The number of breakthrough COVID-19 infections among B.C. residents who’ve received their first doses has doubled in less than two weeks.

There are now about 1,000 cases, according to Dr. Bonnie Henry, B.C.’s provincial health officer. In her last press briefing yesterday, she said the rate is still less than one percent of all vaccinated individuals. B.C. has the lowest rate in Canada of eligible citizens who’ve received both doses – 1.74%.  Here’s the story I wrote a few weeks ago on this issue when there were 492 COVID-19 infections occurring 14 or more days after individuals got their first shots of the vaccine in B.C:

In Washington state, where more than 1.7 million people have already been fully vaccinated – 1.6 million more than B.C.’s number of fully vaccinated individuals – there have been 217 COVID breakthrough cases as of April 3. Breakthrough rates after the first dose are not reported.

Information released by the B.C. ministry of health today shows that breakthrough cases up to March 30, 2021 account for 0.07% of all vaccinated individuals.

Of the 492 cases, only 36 COVID-19 infections occurred seven or more days after the second dose of vaccine or 0.04% of all vaccinated individuals. That shows that breakthrough cases are more likely to occur in those who’ve received only one dose.

However, B.C.’s policy is to delay second shots for four months due to surging infections and vaccine supply issues affecting the entire country.

There are less than 100,000 fully vaccinated individuals in B.C. while more than 1.2 million individuals have received the first dose of either Pfizer-BioNtech, Moderna or Astra Zeneca vaccines.

Provincial health officer Dr. Bonnie Henry said today that the BC Centre for Disease Control is watching the situation carefully. But she is not overly concerned about B.C’s one dose strategy because so far, the breakthrough cases represent “very small rates.

“Protection (after vaccination) is long-lasting,” she said, adding that the death of one individual after being vaccinated occurred in an individual who was over 100 years old and living in a long-term care facility. She also said that it’s possible individuals who tested positive after being vaccinated could have been incubating infections at the time they got their shots.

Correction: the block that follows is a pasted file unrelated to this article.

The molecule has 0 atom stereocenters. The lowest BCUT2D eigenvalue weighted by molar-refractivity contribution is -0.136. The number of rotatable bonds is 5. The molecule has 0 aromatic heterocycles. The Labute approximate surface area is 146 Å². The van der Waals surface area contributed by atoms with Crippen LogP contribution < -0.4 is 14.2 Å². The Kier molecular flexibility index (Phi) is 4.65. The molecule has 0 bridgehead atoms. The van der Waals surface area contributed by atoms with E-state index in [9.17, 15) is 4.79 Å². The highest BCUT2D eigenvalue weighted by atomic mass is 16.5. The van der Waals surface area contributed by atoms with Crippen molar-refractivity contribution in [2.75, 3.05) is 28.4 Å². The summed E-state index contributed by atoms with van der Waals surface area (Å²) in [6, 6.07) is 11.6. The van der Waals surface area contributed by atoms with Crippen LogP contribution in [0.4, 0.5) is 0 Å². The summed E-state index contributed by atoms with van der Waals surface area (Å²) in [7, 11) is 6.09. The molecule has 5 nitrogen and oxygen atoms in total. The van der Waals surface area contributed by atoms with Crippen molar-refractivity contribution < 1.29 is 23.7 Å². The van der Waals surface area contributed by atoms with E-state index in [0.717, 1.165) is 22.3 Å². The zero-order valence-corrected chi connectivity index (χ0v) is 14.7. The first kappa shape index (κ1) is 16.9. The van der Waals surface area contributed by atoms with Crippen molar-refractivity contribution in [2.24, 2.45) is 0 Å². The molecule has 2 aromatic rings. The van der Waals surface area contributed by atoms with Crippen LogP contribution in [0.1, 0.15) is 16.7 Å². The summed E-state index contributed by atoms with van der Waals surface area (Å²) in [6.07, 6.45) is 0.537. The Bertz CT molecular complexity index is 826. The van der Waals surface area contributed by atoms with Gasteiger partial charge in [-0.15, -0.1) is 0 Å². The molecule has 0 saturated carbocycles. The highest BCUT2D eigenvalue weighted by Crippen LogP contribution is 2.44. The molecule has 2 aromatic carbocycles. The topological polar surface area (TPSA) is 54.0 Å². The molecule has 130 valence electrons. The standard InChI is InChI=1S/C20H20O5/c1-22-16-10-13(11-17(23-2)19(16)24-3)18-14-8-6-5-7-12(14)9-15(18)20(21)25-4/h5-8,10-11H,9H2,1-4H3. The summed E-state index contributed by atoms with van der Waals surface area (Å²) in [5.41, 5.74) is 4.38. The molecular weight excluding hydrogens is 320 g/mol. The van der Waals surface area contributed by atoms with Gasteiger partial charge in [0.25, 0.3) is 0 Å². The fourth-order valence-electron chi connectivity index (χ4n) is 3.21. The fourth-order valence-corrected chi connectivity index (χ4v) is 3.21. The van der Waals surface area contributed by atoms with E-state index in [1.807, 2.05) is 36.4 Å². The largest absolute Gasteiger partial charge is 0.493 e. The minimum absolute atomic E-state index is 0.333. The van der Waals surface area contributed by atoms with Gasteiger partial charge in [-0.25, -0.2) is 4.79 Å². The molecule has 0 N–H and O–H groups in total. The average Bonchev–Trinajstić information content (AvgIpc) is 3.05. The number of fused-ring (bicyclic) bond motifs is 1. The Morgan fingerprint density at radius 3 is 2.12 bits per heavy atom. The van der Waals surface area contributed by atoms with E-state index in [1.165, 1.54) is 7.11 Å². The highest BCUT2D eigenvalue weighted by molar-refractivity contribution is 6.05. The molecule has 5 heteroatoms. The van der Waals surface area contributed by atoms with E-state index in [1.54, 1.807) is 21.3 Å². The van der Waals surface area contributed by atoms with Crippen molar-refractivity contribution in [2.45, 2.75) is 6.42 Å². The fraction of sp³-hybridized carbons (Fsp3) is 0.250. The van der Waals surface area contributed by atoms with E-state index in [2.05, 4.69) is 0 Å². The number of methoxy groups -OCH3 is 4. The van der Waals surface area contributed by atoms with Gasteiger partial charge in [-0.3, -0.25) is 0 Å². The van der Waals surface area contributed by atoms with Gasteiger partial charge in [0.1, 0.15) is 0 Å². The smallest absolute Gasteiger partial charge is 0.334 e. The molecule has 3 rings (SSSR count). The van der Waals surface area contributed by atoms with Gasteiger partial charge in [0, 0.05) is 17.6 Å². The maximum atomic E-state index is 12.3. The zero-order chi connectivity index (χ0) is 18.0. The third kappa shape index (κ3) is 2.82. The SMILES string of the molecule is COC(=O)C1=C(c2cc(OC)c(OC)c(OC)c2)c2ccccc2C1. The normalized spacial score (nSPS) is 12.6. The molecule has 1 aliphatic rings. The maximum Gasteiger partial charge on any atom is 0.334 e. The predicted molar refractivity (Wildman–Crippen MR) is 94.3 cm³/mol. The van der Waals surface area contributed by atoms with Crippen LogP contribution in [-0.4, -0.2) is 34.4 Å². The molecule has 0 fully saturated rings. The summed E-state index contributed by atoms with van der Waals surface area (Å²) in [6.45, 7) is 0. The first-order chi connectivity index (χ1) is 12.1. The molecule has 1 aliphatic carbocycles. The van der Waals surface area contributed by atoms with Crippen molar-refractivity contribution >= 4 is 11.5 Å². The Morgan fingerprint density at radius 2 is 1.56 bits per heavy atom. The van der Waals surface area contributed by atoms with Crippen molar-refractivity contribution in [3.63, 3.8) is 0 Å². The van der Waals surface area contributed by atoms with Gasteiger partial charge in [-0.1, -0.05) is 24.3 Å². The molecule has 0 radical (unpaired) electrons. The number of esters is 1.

B.C.’s 0.07% rate of breakthrough infections is higher than Washington state’s rate of 0.01% but in both jurisdictions, the rates are still fractional and indeed lower than rates in clinical trials that found Moderna and Pfizer vaccinations were about 95% effective at preventing COVID-19, after both shots were administered.

Washington state is also investigating five deaths as potentially being linked to vaccine breakthrough cases. The deceased ranged in age from 67 to 94 and most were living in LTC.

Washington is far more transparent than BC in reporting such data. The Department of Health routinely issues reports about breakthrough cases and also posts the information online.  The response to my question to the B.C. government about breakthrough cases was posed on April 6 but it took nine days to receive a response. In B.C., there is no website where individuals can go to see the case numbers, unlike Washington state.

Washington state has found that the median age of those who’ve experienced COVID after been fully vaccinated has gone down over time. There are now more people in the 40-59 age group getting infected and that is believed to be attributable to variants of concern.

“While the majority of individuals with confirmed vaccine breakthrough experienced only mild or no symptoms, some people have been hospitalized. The Department of Health is still gathering information for about half of the cases. However, the agency can say that among breakthrough cases with hospitalization information available, 12% were hospitalized.”


Risky to delay 2nd COVID-19 shots in the elderly because of blunted immune response: B.C. study